Orkney votes to explore becoming part of Norway
Orkney Islands Council has voted in favour of looking at alternative forms of governance, including potentially becoming part of Norway.
The motion tabled by council leader James Stockan permits officials to compile a report on greater autonomy for the islands.
The archipelago, which has Nordic roots and was part of Norway until the late 1400s, will explore becoming part of the Scandinavian nation again, as well as seeking British Overseas Territory status, like the Channel Islands and the Isle of Man.
An attempt to block the motion was lodged, but the amendment was defeated by 15 votes to six. A further change to Stockan’s motion was accepted and will see a constitutional reform group for the islands created.
The motion read: “Due to historical and contemporary challenges in relation to equitable capital and revenue funding, and policy support across our island communities, Orkney Islands Council should now explore options for alternative models of governance that provide greater fiscal security and economic opportunity for the islands of Orkney.
“Those investigations to include Nordic connections, crown dependencies and other options for greater subsidiarity and autonomy to be presented to the community for consideration.”
During the meeting of the council, the leader accused both the Scottish and UK governments of “discrimination”. He gave his reasoning for bringing the motion before the council, arguing that Orkney receives less funding per capita than other island councils like Shetland and the Western Isles.
He pointed towards the important issues affecting the island, including an ageing ferry fleet – some of which are four decades old.
But Stockan cooled down the chances of joining Norway, telling the meeting that “there is a far bigger suite of options”.
Stockan said: “I have been a councillor now for 20 years, but for the last number I’ve been in negotiation with our governments to get what I believe is an equitable solution for the Orkney Islands in funding and in the opportunity that we have in and around these islands to benefit not just us, but to benefit our neighbours, to benefit our nation and to benefit the world.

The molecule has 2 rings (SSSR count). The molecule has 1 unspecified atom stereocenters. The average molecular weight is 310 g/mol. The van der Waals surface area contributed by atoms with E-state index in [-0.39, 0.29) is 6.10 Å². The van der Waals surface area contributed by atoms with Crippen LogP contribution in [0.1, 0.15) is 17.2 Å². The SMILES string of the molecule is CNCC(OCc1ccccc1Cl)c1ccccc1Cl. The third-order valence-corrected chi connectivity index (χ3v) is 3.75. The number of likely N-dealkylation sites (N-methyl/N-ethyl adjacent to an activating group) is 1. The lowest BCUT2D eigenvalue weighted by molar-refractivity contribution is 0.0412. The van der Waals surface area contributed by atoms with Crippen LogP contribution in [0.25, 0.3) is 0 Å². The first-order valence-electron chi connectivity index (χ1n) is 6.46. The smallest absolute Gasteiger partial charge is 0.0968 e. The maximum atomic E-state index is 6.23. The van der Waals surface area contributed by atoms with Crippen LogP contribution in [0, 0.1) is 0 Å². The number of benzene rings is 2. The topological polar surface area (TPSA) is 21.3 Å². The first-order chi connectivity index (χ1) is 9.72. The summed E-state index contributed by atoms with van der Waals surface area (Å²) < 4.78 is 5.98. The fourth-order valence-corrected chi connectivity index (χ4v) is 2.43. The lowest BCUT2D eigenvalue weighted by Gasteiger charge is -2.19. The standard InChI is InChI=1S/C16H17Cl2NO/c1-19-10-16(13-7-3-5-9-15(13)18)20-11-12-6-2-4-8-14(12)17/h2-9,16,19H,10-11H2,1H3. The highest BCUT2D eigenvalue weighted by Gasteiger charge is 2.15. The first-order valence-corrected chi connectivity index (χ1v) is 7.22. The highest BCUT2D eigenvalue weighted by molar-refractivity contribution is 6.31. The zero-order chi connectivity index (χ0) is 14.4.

“But we have been restricted in every conversation, we have been held down, and what I would say is we all know most of what I could say with regard to the discrimination that we’ve had against this community from governments in the funding settlement we have.”
Earlier this week, a spokesperson for the prime minister rejected the suggestion that Orkney could distance itself from Westminster and Holyrood, commenting: “Fundamentally, we are stronger as one United Kingdom, we have no plans to change that. We’ve got no plans to change the devolution settlement.”
Responding to the vote, Orkney MSP Liam McArthur said: “People in Orkney certainly feel angry at the Scottish Government’s failure to engage meaningfully on how to replace Orkney’s ageing ferry fleet or bring Orkney Island Council’s funding more in line with other island authorities.
“However, they may also be concerned at the time and resource that could be taken up exploring different constitutional models, particularly when council resources are already under real pressure due to Scottish Government cuts.
“Procuring new ferries, introducing RET on the Pentland Firth routes and delivering a fairer local authority settlement should not require a constitutional leap in the dark. It just requires the First Minister to honour the commitments he made in the Islands Act he took through parliament and take seriously the ferries task force his government was responsible for establishing six months ago.”